Additives are widely used to suppress aggregation of therapeutic proteins. However, the molecular mechanisms of effect of additives to stabilize proteins are still unclear. To understand this, we herein perform molecular dynamics simulations of lysozyme in the presence of three commonly used additives: arginine, lysine, and guanidine. These additives have different effects on stability of proteins and have different structures with some similarities; arginine and lysine have aliphatic side chain, while arginine has a guanidinium group. We analyze atomic contact frequencies to study the interactions of the additives with individual residues of lysozyme. Contact coefficient, quantified from contact frequencies, is helpful in analyzing the interactions with the guanidine groups as well as aliphatic side chains of arginine and lysine. Strong preference for contacts to the additives (over water) is seen for the acidic followed by polar and the aromatic residues. Further analysis suggests that the hydration layer around the protein surface is depleted more in the presence of arginine, followed by lysine and guanidine. Molecular dynamics simulations also reveal that the internal dynamics of protein, as indicated by the lifetimes of the hydrogen bonds within the protein, changes depending on the additives. Particularly, we note that the side-chain hydrogen-bonding patterns within the protein differ with the additives, with several side-chain hydrogen bonds missing in the presence of guanidine. These results collectively indicate that the aliphatic chain of arginine and lysine plays a critical role in the stabilization of the protein.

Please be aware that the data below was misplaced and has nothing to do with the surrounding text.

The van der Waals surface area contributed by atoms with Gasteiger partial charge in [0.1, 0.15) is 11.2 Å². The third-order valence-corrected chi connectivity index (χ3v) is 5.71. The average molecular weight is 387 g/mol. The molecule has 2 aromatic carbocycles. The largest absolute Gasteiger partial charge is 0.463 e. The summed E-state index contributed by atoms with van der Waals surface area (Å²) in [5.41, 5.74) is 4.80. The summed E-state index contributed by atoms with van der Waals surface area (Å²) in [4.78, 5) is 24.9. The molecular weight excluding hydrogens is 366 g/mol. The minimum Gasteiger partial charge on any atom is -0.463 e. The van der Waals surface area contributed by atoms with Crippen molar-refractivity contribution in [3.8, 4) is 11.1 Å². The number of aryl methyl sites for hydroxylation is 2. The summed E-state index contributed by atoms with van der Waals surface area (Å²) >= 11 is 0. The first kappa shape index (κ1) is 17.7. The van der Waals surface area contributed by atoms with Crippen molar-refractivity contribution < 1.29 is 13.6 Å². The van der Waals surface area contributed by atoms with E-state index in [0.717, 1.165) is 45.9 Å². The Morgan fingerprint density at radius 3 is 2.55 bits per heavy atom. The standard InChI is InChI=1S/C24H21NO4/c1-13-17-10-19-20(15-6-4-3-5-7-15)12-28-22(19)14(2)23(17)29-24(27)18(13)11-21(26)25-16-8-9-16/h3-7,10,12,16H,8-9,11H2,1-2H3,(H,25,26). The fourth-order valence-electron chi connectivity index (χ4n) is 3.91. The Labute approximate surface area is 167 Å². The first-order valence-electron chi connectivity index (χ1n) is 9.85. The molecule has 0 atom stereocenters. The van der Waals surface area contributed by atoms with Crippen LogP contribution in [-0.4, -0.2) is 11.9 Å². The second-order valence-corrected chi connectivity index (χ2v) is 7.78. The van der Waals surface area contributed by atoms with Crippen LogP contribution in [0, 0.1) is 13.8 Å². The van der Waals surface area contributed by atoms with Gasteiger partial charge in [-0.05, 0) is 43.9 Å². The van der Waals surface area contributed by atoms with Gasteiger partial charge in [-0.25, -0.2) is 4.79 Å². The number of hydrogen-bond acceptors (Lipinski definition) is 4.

- contact coefficient
- molecular dynamics simulations
ASJC Scopus subject areas
- Structural Biology
- Molecular Biology